If Ian Kiernan, yachtsman, builder, every-day Aussie bloke and founder of Clean up Australia Day has taught us one thing, it is that a single individual can make a big difference. Ian resolved to do something about cleaning up our planet whilst competing in a solo around-the-world yacht race in 1986/87. Ian looked forward to experiencing the many natural oceanic wonders including the rafts of Sargassum algae which gave the Sargasso Sea its name, however his anticipation turned to horror and frustration when he arrived there, and observed all of the floating debris and rubbish. And this experience would repeat itself again, and again throughout his journey. So on his return he organised a community event – Clean Up Sydney Harbour on Sunday 8 January 1989. The event struck a chord with the Australian public, with over 40,000 volunteers turned up to get involved. This was the genesis of the Clean up Australia Day.
The first clean up Australia day in 1990 attracted 300,000 volunteers, and participation has progressively swelled over the last 21 years. The concept became so big that Ian and his team decided it was time to take on the next challenge: the world. Clean Up the World was launched in 1993 with the support of the United Nations Environment Programme (UNEP), and an estimated 35 million people over 130 countries now participate annually.
It is easy to understand how Ian’s experience of looking out over a much-anticipated remote, pristine seascape hundreds of miles from land back in 1987, only to see rafts of take-away food containers and shopping bags bobbing would have spurred him into action. Equally, it is also easy to understand how many angling clubs throughout Australia have also mobilised in large numbers to become involved in cleaning up our waterways. For an angler the impulse to escape as far from civilisation as possible is strong. The increased distance from civilisation helps to escape the burdon of everyday stresses, but also increases your chances of enjoying uninterrupted tranquillity in near-virgin habitat (or at least interrupted only by the odd monster fish!). So to an angler, stumbling upon a burnt out car body, or some other carelessly discarded pile of garbage is an instant reminder that the problems of everyday life, and civilisation, really aren’t that far away. And so for many it invokes exactly the same jarring frustration that Ian must have experienced all those years ago.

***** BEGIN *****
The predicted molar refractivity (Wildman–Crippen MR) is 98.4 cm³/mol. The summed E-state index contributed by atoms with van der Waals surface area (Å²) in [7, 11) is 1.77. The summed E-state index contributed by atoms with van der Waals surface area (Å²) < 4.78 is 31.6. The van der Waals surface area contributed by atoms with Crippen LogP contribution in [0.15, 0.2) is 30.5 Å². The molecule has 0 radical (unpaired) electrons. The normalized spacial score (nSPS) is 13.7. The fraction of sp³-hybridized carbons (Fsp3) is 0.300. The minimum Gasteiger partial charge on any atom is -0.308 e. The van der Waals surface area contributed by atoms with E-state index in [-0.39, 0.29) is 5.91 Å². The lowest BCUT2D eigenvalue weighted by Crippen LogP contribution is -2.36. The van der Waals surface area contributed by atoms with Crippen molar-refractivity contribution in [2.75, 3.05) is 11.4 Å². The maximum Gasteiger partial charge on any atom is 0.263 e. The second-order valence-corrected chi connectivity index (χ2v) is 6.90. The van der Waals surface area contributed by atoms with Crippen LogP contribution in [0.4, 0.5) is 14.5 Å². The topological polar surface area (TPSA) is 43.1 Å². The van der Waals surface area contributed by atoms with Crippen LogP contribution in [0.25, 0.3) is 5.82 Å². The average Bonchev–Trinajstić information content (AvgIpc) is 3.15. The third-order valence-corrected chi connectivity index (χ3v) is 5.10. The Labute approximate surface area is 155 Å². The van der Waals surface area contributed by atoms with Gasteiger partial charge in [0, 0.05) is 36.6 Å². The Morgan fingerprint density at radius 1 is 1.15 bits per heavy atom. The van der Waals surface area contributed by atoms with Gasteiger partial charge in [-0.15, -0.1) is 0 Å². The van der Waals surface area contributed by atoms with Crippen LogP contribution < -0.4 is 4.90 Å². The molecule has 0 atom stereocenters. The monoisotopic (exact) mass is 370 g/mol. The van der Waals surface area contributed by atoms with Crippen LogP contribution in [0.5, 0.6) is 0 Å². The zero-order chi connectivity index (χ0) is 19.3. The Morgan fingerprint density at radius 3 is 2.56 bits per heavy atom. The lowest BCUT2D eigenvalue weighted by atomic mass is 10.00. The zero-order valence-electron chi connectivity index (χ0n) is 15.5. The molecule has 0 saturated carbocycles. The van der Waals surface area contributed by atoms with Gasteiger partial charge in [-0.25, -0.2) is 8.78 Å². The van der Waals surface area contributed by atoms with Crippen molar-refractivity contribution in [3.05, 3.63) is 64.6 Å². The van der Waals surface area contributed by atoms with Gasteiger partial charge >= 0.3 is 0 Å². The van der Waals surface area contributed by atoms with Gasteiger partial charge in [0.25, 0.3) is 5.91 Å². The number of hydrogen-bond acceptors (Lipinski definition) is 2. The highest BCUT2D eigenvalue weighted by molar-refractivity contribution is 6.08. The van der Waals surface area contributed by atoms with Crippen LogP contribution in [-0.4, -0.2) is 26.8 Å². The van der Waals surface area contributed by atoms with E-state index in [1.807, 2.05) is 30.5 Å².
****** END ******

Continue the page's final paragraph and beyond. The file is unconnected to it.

There were a number of fishing clubs around Australia who get involved in Clean up Australia Day events and similar initiatives to look after our waterways. However one group which has been particularly active in keeping favourite fishing spots clean is the Australian Land-Based Anglers Association (ALBAA). The enthusiasm shown by ALBAA members in caring for rock ledges around Australia might come as no surprise to those who know a thing or two about land-based game fishing and the people who do it. Land-based game (or LBG) fishing really is the Mount Everest of angling. The need to get up well before any sane person would, drive long distances to remote locations, scrabble in the dark over difficult terrain (carrying cumbersome fishing rods, reels and an amazing array of other equipment all the while), to set up on a cold, exposed, cramped ledge and sit…for, well days, sometimes weeks on end in the hope of attracting a single bite is enough to discourage anyone but the keenest of angler.
But the level of stewardship displayed by ALBAA and its members can be attributed to more than just their ‘go hard or go home’ mentality. Kurt Edwards, long-time ALBAA member, explains that the scarcity of suitable land-based locations around Australia to target gamefish also has a role to play in engendering the high level of respect shown by their members for their favourite fishing haunts. There simply aren’t too many places around Australia with the prerequisite ingredients of deep water right in tight to land, at latitudes suitable for big pelagic species, and with suitable platforms from which to fish. And so those few locations that exist have become hallowed stones to the LBG fraternity; elevated to legend status by stories of the enormous fish tamed from them. And so these rare locations (which are becoming ever-rarer thanks to lockouts from the declaration of MPAs) are important to these people, and their desire to care for them, makes sense.